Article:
Market correlations explain to us the similarity in performance and behavior by different types of assets.
For investors, correlation comparisons might be between two commodities (NYSEARCA:DBC), two stocks, a stock and a commodity, or even a stock and an index. Should correlations be used to make investment decisions?
Over the past three years, the Technology Sector SPDR ETF (NYSEARCA:XLK) and Apple (NasdaqGS:AAPL) have had a 0.58 correlation. That means a 1% increase by either, would imply a 0.58% gain by the other. The more positive the correlation between assets, the more likely both are to move in the same direction.
Correlation comparisons can also be applied at the industry sector level too.
For example, the Consumer Discretionary Sector (NYSEARCA:XLY), is the most highly correlated sector to (0.82) to S&P 500 technology stocks (XLK) over the past three years. (See table below) On the other hand, utilities (NYSEARCA:XLU) and consumer staples (NYSEARCA:XLP) have had the lowest correlation to tech stocks among the nine S&P 500 sectors over that same period.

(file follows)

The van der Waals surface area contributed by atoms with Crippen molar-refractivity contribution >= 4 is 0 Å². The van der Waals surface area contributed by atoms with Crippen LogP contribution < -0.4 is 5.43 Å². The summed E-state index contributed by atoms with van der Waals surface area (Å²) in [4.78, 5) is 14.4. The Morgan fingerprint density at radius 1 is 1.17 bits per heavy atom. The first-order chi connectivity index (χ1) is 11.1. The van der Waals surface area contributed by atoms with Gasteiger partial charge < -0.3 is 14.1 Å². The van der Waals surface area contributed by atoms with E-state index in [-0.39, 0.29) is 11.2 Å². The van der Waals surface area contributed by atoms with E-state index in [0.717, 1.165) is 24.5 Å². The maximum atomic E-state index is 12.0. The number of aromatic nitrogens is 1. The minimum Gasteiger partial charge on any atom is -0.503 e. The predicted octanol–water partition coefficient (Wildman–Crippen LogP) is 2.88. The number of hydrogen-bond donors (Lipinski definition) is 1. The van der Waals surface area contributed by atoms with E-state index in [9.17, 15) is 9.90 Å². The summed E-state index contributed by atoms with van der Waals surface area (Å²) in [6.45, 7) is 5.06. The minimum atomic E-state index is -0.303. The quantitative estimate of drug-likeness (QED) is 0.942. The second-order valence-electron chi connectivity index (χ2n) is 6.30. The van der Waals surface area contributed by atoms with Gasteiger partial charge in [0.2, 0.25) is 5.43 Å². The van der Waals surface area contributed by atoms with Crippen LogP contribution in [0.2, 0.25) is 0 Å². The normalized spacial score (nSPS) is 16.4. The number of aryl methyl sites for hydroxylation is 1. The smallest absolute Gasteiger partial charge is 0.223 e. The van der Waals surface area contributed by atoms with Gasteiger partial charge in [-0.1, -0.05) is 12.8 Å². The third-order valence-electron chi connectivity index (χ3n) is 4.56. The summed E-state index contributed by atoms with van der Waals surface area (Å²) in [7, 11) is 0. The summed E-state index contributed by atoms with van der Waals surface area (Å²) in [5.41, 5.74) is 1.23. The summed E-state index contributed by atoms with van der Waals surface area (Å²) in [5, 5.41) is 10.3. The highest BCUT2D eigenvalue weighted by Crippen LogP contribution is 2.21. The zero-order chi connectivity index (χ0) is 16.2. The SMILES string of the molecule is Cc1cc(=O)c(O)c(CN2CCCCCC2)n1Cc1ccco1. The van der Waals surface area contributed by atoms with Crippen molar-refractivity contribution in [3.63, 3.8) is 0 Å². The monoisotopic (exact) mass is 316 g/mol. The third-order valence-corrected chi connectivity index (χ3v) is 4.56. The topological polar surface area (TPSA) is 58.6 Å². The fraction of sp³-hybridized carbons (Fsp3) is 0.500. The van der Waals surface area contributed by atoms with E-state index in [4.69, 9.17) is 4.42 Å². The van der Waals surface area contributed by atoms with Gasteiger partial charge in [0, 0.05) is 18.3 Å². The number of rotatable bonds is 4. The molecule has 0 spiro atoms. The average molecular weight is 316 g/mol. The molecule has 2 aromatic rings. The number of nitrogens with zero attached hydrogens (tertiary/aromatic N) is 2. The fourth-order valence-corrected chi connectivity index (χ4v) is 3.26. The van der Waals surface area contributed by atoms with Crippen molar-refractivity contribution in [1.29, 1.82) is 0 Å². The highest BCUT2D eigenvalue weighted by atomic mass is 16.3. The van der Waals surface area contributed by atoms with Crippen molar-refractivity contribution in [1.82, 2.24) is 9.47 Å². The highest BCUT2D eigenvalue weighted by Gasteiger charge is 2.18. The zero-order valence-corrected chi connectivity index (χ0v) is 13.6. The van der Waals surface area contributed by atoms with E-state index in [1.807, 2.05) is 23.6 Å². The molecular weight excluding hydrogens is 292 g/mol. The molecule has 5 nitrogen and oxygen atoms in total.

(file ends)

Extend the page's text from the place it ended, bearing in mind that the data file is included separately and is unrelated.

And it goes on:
At times, correlations can be negative.
For instance, if an asset has a -1 correlation, it means that a 1% gain by another asset or market would imply a 1% loss. And a zero correlation means there’s no statistical relationship between two assets or markets.
Correlations between assets will sometimes be casual, complimentary, parallel, or reciprocal. Yet, these relationships are in constant flux each day and never remain the exact same.
During extreme market conditions, correlations that seemed to exist between two assets can suddenly vanish and correlations that didn’t seem to exist can suddenly appear. And that’s precisely why making future investment decisions based solely upon historical correlations can be misleading. Because the future is never quite the same as the past.
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